Weather conditions are, of course, critical to success. A good ripple makes pike confident and is likely to have pike moving around in the upper layers of water. A flat calm has the opposite effect, making pike wary and reluctant to come near the surface.

Of course we can not always pick and choose the days when we fish so we are likely to be out from time to time when the water is flat calm. What is the best appproach? It is even more important under these conditions not to let the pike see you, use the available cover, maybe I'm a little paranoid about this, but no more than the pike are. Weedbeds are the only place where the pike will be close enough to the surface to be tempted by a topwater so find some weed, the thicker the better and the closer to deeper water the better.

These conditions demand quiet techniques; stickbaits, propbaits and noisy crawlers are best if there is some ripple, thought it is tempting to use something that will leave a convincing wake across the calm surface. Look for something with a gentle action, a Meadow Mouse or a Flaptail should be better. In conditions like this the bigger fish will be much harder to find, expect small stuff and scale down lure size a little if possible, to ensure more hook-ups.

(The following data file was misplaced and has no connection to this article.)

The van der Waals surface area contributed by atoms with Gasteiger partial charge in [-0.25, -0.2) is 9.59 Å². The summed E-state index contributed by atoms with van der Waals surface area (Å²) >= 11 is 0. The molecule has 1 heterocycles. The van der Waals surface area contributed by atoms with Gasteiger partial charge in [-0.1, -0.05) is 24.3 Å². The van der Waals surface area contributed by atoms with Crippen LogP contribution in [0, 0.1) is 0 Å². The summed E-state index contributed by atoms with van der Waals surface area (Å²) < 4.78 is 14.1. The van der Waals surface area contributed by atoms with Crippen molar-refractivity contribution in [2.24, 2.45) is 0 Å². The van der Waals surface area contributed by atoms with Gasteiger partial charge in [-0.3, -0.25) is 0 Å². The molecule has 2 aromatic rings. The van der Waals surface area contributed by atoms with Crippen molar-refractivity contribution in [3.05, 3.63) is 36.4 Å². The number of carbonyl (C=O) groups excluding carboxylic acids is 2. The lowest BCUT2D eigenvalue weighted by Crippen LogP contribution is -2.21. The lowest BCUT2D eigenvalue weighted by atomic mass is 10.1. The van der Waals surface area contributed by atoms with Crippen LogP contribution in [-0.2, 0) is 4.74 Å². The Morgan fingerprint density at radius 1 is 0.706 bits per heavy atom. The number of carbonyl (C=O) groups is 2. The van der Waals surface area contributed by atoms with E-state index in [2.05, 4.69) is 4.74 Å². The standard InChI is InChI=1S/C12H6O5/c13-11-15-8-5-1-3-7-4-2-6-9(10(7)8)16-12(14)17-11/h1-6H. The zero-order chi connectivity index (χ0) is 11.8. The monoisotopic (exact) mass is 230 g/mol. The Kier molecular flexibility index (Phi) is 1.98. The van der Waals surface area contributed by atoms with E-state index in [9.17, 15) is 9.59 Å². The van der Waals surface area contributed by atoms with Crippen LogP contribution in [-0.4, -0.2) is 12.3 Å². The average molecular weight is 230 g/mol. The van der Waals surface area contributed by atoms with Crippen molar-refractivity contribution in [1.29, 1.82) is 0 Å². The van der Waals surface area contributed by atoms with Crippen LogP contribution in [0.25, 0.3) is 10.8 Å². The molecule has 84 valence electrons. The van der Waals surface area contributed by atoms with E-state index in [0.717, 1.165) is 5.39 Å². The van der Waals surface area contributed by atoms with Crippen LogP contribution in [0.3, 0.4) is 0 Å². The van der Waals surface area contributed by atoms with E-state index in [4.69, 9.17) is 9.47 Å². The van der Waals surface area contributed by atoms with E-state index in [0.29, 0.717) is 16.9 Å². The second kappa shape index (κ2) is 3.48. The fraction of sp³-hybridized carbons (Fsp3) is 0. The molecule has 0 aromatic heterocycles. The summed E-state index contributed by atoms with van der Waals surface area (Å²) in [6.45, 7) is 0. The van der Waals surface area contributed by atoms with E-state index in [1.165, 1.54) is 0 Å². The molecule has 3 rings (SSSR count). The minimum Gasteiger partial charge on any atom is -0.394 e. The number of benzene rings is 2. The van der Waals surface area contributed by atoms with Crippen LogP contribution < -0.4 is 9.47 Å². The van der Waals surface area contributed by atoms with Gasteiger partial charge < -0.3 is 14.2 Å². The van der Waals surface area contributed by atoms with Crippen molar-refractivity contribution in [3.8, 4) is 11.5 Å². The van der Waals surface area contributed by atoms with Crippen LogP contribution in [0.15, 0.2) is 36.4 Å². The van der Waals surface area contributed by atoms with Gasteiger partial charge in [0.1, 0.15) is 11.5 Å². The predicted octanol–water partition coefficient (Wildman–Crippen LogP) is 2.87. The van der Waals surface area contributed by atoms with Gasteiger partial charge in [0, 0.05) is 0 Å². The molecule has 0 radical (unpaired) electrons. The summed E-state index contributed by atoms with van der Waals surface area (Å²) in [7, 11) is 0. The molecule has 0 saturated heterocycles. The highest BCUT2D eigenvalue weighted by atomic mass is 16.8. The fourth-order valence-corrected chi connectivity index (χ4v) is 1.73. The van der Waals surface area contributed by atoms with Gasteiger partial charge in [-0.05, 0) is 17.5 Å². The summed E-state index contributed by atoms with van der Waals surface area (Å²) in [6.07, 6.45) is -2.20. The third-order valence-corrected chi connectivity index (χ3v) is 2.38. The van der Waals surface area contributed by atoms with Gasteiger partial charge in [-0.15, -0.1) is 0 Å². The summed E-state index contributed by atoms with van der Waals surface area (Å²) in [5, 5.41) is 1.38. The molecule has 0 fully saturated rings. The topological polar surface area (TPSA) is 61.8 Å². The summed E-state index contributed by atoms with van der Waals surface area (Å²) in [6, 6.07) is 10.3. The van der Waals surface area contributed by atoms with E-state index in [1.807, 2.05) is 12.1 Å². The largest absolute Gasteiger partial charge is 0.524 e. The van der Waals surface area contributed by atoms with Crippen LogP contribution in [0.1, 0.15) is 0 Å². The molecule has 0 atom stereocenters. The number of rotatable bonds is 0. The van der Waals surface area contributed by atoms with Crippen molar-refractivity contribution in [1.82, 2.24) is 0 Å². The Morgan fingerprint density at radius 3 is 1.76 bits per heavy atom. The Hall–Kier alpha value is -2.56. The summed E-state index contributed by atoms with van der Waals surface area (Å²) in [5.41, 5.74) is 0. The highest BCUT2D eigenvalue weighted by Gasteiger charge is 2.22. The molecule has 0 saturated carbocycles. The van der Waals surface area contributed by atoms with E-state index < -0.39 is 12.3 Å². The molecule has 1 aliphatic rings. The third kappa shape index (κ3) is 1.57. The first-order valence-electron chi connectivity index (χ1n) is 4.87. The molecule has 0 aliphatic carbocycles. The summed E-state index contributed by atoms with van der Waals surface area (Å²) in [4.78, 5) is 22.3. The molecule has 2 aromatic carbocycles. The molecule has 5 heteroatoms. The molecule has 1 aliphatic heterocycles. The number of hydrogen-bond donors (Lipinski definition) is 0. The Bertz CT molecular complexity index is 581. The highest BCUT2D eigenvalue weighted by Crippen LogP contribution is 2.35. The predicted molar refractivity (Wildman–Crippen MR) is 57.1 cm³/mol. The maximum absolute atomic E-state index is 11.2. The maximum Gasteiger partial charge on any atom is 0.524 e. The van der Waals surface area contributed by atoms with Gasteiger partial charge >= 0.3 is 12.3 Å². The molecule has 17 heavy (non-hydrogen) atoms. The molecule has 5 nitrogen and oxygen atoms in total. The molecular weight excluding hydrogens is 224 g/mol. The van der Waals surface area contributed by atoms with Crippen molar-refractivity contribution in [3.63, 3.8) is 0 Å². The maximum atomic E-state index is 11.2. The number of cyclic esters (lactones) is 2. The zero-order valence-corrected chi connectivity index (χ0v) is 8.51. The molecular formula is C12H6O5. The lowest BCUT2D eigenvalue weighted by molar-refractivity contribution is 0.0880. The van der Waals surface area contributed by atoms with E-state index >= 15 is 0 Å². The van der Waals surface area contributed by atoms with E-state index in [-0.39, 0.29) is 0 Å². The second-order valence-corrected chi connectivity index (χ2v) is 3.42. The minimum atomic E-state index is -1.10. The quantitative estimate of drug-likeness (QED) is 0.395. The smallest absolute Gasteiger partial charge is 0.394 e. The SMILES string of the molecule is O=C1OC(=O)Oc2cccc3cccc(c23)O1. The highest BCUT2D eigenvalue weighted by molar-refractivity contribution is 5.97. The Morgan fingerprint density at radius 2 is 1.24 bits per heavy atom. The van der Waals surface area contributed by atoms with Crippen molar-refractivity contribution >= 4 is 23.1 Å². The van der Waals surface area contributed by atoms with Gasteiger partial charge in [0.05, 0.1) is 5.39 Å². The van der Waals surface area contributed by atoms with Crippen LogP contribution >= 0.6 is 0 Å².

When you are out on a day with a big ripple go for the big noisy lures and try for bigger fish, they will take topwaters if they are around. At the end of the day as the wind drops towards dusk, again look for quieter lures. Dawn and dusk do seem especially important times for topwaters but there are plenty of occasions when fish can be caught all day. Remember the variety of presentations and learn to use them all, the pike might not have read this so they might follow their own rules. The quiet presentations are more likely to catch on "ripple" days than the noisy ones are on "flat" days but it's always worth a try.